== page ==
The Interview: Bookbag Talks To Jon Mayhew
|The Interview: Bookbag Talks To Jon Mayhew|
|Summary: We loved The Demon Collector by Jon Mayhew, his follow-up to Mortlock. We couldn't resist the opportunity to ask him some questions.|
|Date: 20 February 2011|
|Interviewer: Robert James|
- Bookbag: When you close your eyes and imagine your readers, who do you see?
Jon Mayhew: I see a kind of conglomerate of my four children, they range in age from 10 to 17, boys and girls. I think I also see myself as a child too. But when I write, I tend to write for myself!
- BB: Which book would you recommend to people who enjoyed The Demon Collector while they're eagerly waiting for your next novel?
JM: Mortlock if they haven't read it! But self-interest aside, Dead of Winter by Chris Priestley and his Tales of Terror series, The Black Book of Secrets and the others in F E Higgins's series, Oh, anything by Marcus Sedgwick, The Dead by David Gatward or The Bili SanGreal books by Sarwat Chadda.
- BB: Have you ever thought about collaborating with another author on a novel? If so, who would be your dream writing partner? (Alive or dead, I'm feeling generous!)
JM: You're too kind! I'd love to brainstorm ideas with David Almond or Eoin Colfer. I think Mr Colfer would be fun to work with. As would Marcus Sedgwick, I love White Crow and its modern interpretation of the Gothic. I suspect though that many writers are a bit like me in that they quite like to work alone, so it may not work. Writers from the past? They'd probably have me burnt at the stake for my heretical thoughts.
- BB: What advice would you give to authors just starting out?
JM: I'm wary of giving advice but I think the one thing I would say is write the book you'd love to read. Enjoy writing it. I could be wrong but I get the impression that if you try to write 'the next big thing' you'll spend half your life trying to second guess the markets and the other half miserable and not enjoying your writing. Pointless.
- BB: As a fellow massive folk music fan, I love the atmospheric lyrics scattered throughout your two books so far. Any particular folk artists you'd recommend to your readers? And, if I can sneak in an extra question, do you listen to music when you write?
JM: An album called Castabell by a trio called 1651 had a huge influence on Mortlock, it's a dark and mysterious take on Playford's Dancing Master. It sends shivers down my spine. Alva's take on Long Lankin gives me bad dreams. A lot of Martin Carthy's music inspires me, his version of Scarborough Fair with Chris Wood and Roger Wilson (Wood Wilson and Carthy) was part of the inspiration for The Demon Collector. He actually makes the song sound sinister! I also love Faustus and Maclaine Colston and Saul Rose. In answer to the sneaky extra question is partly all of the above with a healthy dollop of The Sisters of Mercy, Hawkwind, Steppenwolf, The Pogues and the sound tracks to many, many horror films!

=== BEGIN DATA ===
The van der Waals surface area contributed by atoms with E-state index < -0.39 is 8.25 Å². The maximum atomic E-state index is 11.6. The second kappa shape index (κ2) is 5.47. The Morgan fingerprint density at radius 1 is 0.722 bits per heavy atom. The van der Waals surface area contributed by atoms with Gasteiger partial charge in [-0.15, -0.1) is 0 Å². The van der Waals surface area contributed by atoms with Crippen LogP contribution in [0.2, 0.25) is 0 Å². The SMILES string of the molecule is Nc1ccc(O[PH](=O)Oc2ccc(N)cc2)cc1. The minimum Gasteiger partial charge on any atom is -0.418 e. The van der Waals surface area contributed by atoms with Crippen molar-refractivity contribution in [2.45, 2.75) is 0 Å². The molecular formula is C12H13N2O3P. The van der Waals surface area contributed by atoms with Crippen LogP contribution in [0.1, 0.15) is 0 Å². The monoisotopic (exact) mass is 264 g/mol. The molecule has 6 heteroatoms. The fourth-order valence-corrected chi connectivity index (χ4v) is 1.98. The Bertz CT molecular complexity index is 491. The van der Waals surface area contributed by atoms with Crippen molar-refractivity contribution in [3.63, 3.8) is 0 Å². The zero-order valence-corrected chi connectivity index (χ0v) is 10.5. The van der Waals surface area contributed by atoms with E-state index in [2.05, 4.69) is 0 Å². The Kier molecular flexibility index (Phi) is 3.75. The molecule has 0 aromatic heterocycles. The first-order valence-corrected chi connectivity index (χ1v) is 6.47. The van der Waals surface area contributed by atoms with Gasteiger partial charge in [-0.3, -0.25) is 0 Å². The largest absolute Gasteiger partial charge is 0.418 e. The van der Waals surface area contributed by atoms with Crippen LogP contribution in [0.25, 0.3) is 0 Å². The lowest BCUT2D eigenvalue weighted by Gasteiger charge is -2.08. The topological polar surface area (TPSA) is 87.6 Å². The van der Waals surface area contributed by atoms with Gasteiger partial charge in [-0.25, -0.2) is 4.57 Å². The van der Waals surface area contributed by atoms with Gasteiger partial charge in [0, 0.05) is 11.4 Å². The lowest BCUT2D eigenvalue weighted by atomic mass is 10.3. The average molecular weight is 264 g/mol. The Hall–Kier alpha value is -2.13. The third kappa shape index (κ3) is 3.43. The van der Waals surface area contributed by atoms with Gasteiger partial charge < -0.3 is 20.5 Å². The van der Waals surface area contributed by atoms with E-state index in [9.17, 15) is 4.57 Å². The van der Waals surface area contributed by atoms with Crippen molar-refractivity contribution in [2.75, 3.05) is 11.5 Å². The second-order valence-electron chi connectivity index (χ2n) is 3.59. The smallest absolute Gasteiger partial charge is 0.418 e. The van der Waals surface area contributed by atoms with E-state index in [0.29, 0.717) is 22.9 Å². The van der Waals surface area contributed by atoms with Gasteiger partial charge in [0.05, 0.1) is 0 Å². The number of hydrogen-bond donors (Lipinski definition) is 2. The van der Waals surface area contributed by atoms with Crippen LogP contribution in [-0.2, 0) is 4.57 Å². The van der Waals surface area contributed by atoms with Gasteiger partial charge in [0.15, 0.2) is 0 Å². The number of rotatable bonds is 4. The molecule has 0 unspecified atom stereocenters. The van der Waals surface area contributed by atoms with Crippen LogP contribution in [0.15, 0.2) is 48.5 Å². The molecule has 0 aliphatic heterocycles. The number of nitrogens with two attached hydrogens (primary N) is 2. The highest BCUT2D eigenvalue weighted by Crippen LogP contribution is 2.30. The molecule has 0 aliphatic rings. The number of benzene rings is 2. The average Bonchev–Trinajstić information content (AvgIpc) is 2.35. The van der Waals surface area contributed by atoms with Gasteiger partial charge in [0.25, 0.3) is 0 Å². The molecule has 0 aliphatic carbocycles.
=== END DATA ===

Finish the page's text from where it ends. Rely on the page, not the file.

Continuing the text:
- BB: If you could ask any other author any question, what would you ask and who would you ask it to?
JM: I would ask Louis Sachar how he plans his stories. There must be a secret to crafting such clever, twisty, turny plots that look so simple. Maybe it's just genius though!
- BB: Who's your favourite character in the Demon Collector?
JM: Hmm, could be Henry the Jack Russell (I have two myself) or maybe Slouch, the butler who is a demon of sloth and can't be bothered doing anything for the professors of the Royal Society of Daemonologie. I think I'd have to plump for Salome, the fun-loving demon-queen who's so unstable, giggly and lethal.
- BB: What are you reading now?
JM: The Thin Executioner by Darren Shan. It's nice to read a standalone by Shan the man and I'm enjoying it!
- BB: Between Blogspot, your website, the Mortlock website and Gory Stories you have an incredible web presence! How important do you think it is in this day and age for YA authors to communicate with their fans over the internet?
JM: I'm not sure that it's always important. I like to find out about and link up with authors and I know a lot of younger readers do too. But it doesn't always matter. F E Higgins keeps a very low internet profile but seems to be popular.
I like the connection the internet gives you with your readers. It's great to read a review on a blog and to find out it's been written by a 14 year old boy in Melbourne! I have a facebook fan page too but don't twitter as much as I'd like!
I also think it's a great vehicle for giving something back, hence the free Mortlock short stories between Jan 2011 and April 2011 downloadable from here.
- BB: What's next for Jon Mayhew?
JM: In the short term, a cup of tea and the news on TV. In the long term, the short stories are keeping me busy, Bloomsbury have created PDFs in the same font and layout as the Mortlock and Demon Collector books so it looks superb! Book 3 should be out in 2012 and, at the moment it's called The Bonehill Curse. I don't think that'll change but it is sitting on my lovely editor's desk as I type! More of that in the future!
- BB: Ooh, excellent. We can't wait to see them. Thanks for the interview, Jon!
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